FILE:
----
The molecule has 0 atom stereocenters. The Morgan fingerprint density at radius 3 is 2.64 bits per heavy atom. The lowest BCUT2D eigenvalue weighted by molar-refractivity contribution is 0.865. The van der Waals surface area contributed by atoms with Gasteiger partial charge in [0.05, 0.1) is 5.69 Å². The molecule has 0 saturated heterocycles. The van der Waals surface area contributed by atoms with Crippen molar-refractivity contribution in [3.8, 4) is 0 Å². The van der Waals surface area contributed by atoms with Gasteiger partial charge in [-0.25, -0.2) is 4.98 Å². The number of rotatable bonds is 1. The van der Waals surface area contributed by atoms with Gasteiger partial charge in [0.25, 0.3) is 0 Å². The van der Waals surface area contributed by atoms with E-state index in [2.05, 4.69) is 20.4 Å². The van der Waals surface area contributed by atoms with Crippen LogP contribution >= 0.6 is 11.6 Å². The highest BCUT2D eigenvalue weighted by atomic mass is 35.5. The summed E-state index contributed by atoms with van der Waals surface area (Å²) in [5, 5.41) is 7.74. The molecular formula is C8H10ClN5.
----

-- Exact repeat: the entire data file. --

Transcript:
The molecule has 0 atom stereocenters. The Morgan fingerprint density at radius 3 is 2.64 bits per heavy atom. The lowest BCUT2D eigenvalue weighted by molar-refractivity contribution is 0.865. The van der Waals surface area contributed by atoms with Gasteiger partial charge in [0.05, 0.1) is 5.69 Å². The molecule has 0 saturated heterocycles. The van der Waals surface area contributed by atoms with Crippen molar-refractivity contribution in [3.8, 4) is 0 Å². The van der Waals surface area contributed by atoms with Gasteiger partial charge in [-0.25, -0.2) is 4.98 Å². The number of rotatable bonds is 1. The van der Waals surface area contributed by atoms with Gasteiger partial charge in [0.25, 0.3) is 0 Å². The van der Waals surface area contributed by atoms with E-state index in [2.05, 4.69) is 20.4 Å². The van der Waals surface area contributed by atoms with Crippen LogP contribution >= 0.6 is 11.6 Å². The highest BCUT2D eigenvalue weighted by atomic mass is 35.5. The summed E-state index contributed by atoms with van der Waals surface area (Å²) in [5, 5.41) is 7.74. The molecular formula is C8H10ClN5.